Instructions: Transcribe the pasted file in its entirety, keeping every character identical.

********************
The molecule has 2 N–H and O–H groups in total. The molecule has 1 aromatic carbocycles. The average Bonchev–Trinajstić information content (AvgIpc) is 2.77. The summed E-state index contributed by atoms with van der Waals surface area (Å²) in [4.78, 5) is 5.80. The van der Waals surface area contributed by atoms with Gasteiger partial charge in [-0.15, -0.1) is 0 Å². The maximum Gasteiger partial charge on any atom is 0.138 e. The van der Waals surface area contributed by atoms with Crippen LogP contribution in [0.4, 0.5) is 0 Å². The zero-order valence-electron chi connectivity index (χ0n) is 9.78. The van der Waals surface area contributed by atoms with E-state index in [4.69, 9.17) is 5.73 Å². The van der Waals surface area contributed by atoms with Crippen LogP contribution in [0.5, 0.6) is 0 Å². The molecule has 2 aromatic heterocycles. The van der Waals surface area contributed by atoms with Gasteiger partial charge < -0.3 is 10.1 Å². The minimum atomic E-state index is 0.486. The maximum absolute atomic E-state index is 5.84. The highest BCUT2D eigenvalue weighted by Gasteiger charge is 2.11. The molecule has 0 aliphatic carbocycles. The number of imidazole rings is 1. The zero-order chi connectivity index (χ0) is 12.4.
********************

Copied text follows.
The molecule has 2 N–H and O–H groups in total. The molecule has 1 aromatic carbocycles. The average Bonchev–Trinajstić information content (AvgIpc) is 2.77. The summed E-state index contributed by atoms with van der Waals surface area (Å²) in [4.78, 5) is 5.80. The van der Waals surface area contributed by atoms with Gasteiger partial charge in [-0.15, -0.1) is 0 Å². The maximum Gasteiger partial charge on any atom is 0.138 e. The van der Waals surface area contributed by atoms with Crippen LogP contribution in [0.4, 0.5) is 0 Å². The zero-order valence-electron chi connectivity index (χ0n) is 9.78. The van der Waals surface area contributed by atoms with E-state index in [4.69, 9.17) is 5.73 Å². The van der Waals surface area contributed by atoms with Crippen LogP contribution in [0.5, 0.6) is 0 Å². The molecule has 2 aromatic heterocycles. The van der Waals surface area contributed by atoms with Gasteiger partial charge < -0.3 is 10.1 Å². The minimum atomic E-state index is 0.486. The maximum absolute atomic E-state index is 5.84. The highest BCUT2D eigenvalue weighted by Gasteiger charge is 2.11. The molecule has 0 aliphatic carbocycles. The number of imidazole rings is 1. The zero-order chi connectivity index (χ0) is 12.4.